This is just a small portion of what is a monumental collection of duck decoys that the collector has been accumulating for most of his life. These were on a shelf in an old general store where the person stores many of his decoys. They look a bit askew as they were placed there while he was rearranging. But the collection does not end there-walk in the house and you will see them everywhere-on fireplace mantles, tops of cabinets and chests. If you suffer from Anatidaephobia, or the fear of being watched by ducks, then this is definitely not the place for you.

Decoys are considered by many to be works of art, and in Currituck County, old-timers can look at a decoy and tell you who made it by simply looking at the markings, type of duck, shape and colors. Working there, I grew to appreciate the craftsmanship and talent that went into the making of these treasures. Many are made of wood, but there are those made of wood and canvas too like the duck on the top shelf. The tags you see here are the numbers corresponding to an inventory. My favorites are those of the swans- they are amazing to behold. And I learned that duck decoys are not cheap-good decoys by an unknown can cost as much as a thousand dollars and I saw a pair of decoys from the 1930s in one house I visited that were estimated at 25,000 dollars. And if they are pocked, even better-it shows that the decoy was really used for hunting.

When I return in the fall, I hope to get more pictures of the collection.

Image taken with iPhone 5s and processed with Dramatic B&W

For today: Decoys



Out in the Back

To close out the month, I thought I would concentrate on black and white apps. These are toadstools nestled near the bottom of an old oak in the back yard. I used Perfect B&W which offers 18 presets of different black and white filters as well as films. 

Image taken with iPhone 5s and processed with Perfect B&W using the Machine filter.

For today: Toadstools



Add Water

to a Leonardo app and you can come up with some interesting stuff-this photograph is of water running down the curb from a heavy rainstorm. I was not sure what to do with it, so ran it through Leonardo-

Image taken with iPhone 5s

For today: Rain Running

Running Rain

Running Rain

Running Rain Leonardo

Running Rain Leonardo

Nothing Fancy

sorry-trying to make a deadline and I took some photos of melons using Photogene presets taken while at the store today.

Unknown Worlds

Another attempt working with Leonardo, this time with three different images. Two of the images came from Greenock Farms and the other, courtesy of Currituck Sound.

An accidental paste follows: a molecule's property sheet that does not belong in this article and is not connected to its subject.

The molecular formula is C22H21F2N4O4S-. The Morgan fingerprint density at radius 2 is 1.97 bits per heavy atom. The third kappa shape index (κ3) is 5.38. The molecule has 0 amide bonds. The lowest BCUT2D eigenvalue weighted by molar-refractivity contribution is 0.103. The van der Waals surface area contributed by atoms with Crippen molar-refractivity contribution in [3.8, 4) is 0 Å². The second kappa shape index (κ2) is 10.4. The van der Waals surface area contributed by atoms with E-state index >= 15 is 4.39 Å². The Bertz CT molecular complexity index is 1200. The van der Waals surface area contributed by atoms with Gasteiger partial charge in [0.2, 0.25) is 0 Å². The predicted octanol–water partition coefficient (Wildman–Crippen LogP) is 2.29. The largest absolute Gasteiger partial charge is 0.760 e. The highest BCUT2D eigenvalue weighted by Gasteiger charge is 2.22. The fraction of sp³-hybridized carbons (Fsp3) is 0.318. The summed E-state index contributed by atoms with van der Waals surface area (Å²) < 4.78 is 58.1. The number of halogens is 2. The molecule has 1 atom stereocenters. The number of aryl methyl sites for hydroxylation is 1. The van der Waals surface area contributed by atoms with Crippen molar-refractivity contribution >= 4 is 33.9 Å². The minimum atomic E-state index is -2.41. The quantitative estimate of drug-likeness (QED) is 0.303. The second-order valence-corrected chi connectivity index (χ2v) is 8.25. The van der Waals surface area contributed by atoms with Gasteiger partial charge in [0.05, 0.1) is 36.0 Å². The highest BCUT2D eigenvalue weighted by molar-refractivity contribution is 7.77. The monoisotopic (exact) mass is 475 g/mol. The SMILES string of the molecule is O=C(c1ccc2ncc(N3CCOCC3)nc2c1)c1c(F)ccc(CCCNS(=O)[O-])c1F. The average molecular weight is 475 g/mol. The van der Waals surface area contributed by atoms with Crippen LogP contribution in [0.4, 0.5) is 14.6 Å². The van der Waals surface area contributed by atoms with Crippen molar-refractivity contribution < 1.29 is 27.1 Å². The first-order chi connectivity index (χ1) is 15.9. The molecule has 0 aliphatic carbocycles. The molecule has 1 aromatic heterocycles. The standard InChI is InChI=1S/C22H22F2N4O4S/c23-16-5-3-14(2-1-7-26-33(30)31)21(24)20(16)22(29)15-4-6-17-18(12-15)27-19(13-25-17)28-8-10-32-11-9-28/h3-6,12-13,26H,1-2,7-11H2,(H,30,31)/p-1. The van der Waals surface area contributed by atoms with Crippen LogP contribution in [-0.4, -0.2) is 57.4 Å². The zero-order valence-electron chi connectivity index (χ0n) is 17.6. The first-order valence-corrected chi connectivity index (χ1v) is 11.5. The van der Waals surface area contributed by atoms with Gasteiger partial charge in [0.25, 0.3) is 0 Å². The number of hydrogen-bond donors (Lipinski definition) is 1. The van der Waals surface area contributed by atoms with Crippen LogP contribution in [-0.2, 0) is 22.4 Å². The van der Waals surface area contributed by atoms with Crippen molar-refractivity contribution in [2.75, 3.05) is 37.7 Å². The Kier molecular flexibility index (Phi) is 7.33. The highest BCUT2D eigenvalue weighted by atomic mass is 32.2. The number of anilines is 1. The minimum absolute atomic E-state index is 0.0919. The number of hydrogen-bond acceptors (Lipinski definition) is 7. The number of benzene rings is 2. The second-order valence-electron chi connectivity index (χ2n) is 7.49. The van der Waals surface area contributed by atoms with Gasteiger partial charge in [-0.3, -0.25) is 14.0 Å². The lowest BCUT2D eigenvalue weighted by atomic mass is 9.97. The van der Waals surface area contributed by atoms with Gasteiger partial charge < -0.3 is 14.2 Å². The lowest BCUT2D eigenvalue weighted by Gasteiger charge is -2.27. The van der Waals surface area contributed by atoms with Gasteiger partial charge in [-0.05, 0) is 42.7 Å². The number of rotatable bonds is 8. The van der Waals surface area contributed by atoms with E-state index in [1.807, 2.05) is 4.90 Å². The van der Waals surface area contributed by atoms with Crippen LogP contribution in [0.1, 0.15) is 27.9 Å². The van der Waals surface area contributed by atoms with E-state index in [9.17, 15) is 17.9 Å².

I have been working off and on with my Dreamscape series and I thought this might be an opportunity to experiment some using that theme-

So here are the three images I worked with:

And this is the final image-


Dreamscape #6

Dreamscape #6

In the end, I think what I wanted to convey was the sense I have when I visit here to take pictures in that I am surrounded by this absolutely abundant and beautiful landscape-as I walk along the fields of buttercups and grass I am not just sharing the space with the horses I see, but with those that I cannot. And that perhaps those horses still walk the fields and watch us. I also like to think that one of them is my friend’s horse Rowdy. As I look at the image now, I am thinking that perhaps a more flesh-and-blood looking horse should be in the picture too, but I do not know. I need to think about that.

Image taken with iPhone 5s and processed with Leonardo and Pic-Tap-Go-

For today: Dreamscape #6


A quick post for today–a revisit to the mirror filter on Leonardo for these crêpe myrtle blooms that fell to the sidewalk-

Image taken with iPhone 5s and processed with Leonardo

For today: Kaleidoscope



Revisiting the Sound

with the help of Leonardo again-

One of the things that I most want to get a better handle on in using this app is working with layers and collage. When working with my Nikon, I relied heavily on the use of textures and layers to create my images in Photoshop. I am hoping to work more towards developing similar techniques using Leonardo on the iPhone.

So today I pulled out an image of the ferry piers at Currituck Sound that I had not used and set to work.

Here is the original:

Ferry Piers 1

Ferry Piers 1

Clearly this is one of the first shots I took that early morning because as you can see-there are a few problems. So I cropped out the dock and the end of the ferry pier dock to the left. I just wanted the single piers which are to me reminiscent of sentinels watching over the sound. Next I decided to use a photograph I had taken of clouds over the sound:

Sound Clouds

Sound Clouds

And here is where it is alternately fun and frustrating. I next combined both images as layers and added a texture as well as some slight distortion to the mix so I ended up with this:

Ferry Piers 3

Ferry Piers 3

I decided to run it through Snapseed using the HDR filter and came up with this final image:

Ferry Piers

Ferry Piers

For now, it is a start-I suspect I will rework this off and on as I am not sure this is exactly what I was looking for, though it has an interesting dreamy quality I think. But again, the point of the exercise was to begin to get more familiar with Leonardo and its amazing abilities to create layers and collage images. Also, the app has good tutorials that help explain what its capabilities are which is really great. I think too it would help to work on a bigger *canvas* so hopefully an iPad is in my future soon-

For today: Piers on the Sound



그저 당신의 사랑의 씨앗을 지키는 허수아비처럼...

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